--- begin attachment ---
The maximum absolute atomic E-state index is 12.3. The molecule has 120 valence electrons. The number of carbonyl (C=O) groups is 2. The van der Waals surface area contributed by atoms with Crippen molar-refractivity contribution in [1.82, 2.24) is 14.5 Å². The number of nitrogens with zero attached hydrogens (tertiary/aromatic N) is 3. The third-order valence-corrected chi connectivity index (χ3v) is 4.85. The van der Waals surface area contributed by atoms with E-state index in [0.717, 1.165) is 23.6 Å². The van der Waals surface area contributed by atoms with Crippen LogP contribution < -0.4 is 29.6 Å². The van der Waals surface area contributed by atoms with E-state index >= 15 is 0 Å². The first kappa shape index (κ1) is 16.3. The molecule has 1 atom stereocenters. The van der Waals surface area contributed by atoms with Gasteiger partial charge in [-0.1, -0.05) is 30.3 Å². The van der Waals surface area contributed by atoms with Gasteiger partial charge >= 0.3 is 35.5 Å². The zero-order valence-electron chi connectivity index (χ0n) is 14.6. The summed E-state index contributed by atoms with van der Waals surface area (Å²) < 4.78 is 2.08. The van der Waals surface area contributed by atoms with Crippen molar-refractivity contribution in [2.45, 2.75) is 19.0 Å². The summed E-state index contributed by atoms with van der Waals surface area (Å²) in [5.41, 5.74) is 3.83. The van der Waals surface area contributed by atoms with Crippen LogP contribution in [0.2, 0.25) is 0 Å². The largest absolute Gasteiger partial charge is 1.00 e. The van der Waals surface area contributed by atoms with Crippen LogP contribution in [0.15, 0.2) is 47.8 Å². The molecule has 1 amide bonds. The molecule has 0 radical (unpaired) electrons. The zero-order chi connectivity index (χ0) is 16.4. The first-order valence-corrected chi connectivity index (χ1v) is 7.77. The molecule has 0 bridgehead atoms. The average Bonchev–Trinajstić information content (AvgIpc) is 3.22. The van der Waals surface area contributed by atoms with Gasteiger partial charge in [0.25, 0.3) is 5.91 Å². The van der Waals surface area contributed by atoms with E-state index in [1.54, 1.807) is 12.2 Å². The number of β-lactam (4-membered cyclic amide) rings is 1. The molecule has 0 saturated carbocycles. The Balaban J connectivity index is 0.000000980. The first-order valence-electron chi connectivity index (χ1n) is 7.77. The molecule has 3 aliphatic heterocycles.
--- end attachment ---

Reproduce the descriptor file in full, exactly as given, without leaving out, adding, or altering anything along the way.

The maximum absolute atomic E-state index is 12.3. The molecule has 120 valence electrons. The number of carbonyl (C=O) groups is 2. The van der Waals surface area contributed by atoms with Crippen molar-refractivity contribution in [1.82, 2.24) is 14.5 Å². The number of nitrogens with zero attached hydrogens (tertiary/aromatic N) is 3. The third-order valence-corrected chi connectivity index (χ3v) is 4.85. The van der Waals surface area contributed by atoms with E-state index in [0.717, 1.165) is 23.6 Å². The van der Waals surface area contributed by atoms with Crippen LogP contribution < -0.4 is 29.6 Å². The van der Waals surface area contributed by atoms with E-state index >= 15 is 0 Å². The first kappa shape index (κ1) is 16.3. The molecule has 1 atom stereocenters. The van der Waals surface area contributed by atoms with Gasteiger partial charge in [-0.1, -0.05) is 30.3 Å². The van der Waals surface area contributed by atoms with Gasteiger partial charge >= 0.3 is 35.5 Å². The zero-order valence-electron chi connectivity index (χ0n) is 14.6. The summed E-state index contributed by atoms with van der Waals surface area (Å²) < 4.78 is 2.08. The van der Waals surface area contributed by atoms with Crippen molar-refractivity contribution in [2.45, 2.75) is 19.0 Å². The summed E-state index contributed by atoms with van der Waals surface area (Å²) in [5.41, 5.74) is 3.83. The van der Waals surface area contributed by atoms with Crippen LogP contribution in [0.2, 0.25) is 0 Å². The largest absolute Gasteiger partial charge is 1.00 e. The van der Waals surface area contributed by atoms with Crippen LogP contribution in [0.15, 0.2) is 47.8 Å². The molecule has 1 amide bonds. The molecule has 0 radical (unpaired) electrons. The zero-order chi connectivity index (χ0) is 16.4. The first-order valence-corrected chi connectivity index (χ1v) is 7.77. The molecule has 0 bridgehead atoms. The average Bonchev–Trinajstić information content (AvgIpc) is 3.22. The van der Waals surface area contributed by atoms with Gasteiger partial charge in [0.25, 0.3) is 5.91 Å². The van der Waals surface area contributed by atoms with E-state index in [1.54, 1.807) is 12.2 Å². The number of β-lactam (4-membered cyclic amide) rings is 1. The molecule has 0 saturated carbocycles. The Balaban J connectivity index is 0.000000980. The first-order valence-electron chi connectivity index (χ1n) is 7.77. The molecule has 3 aliphatic heterocycles.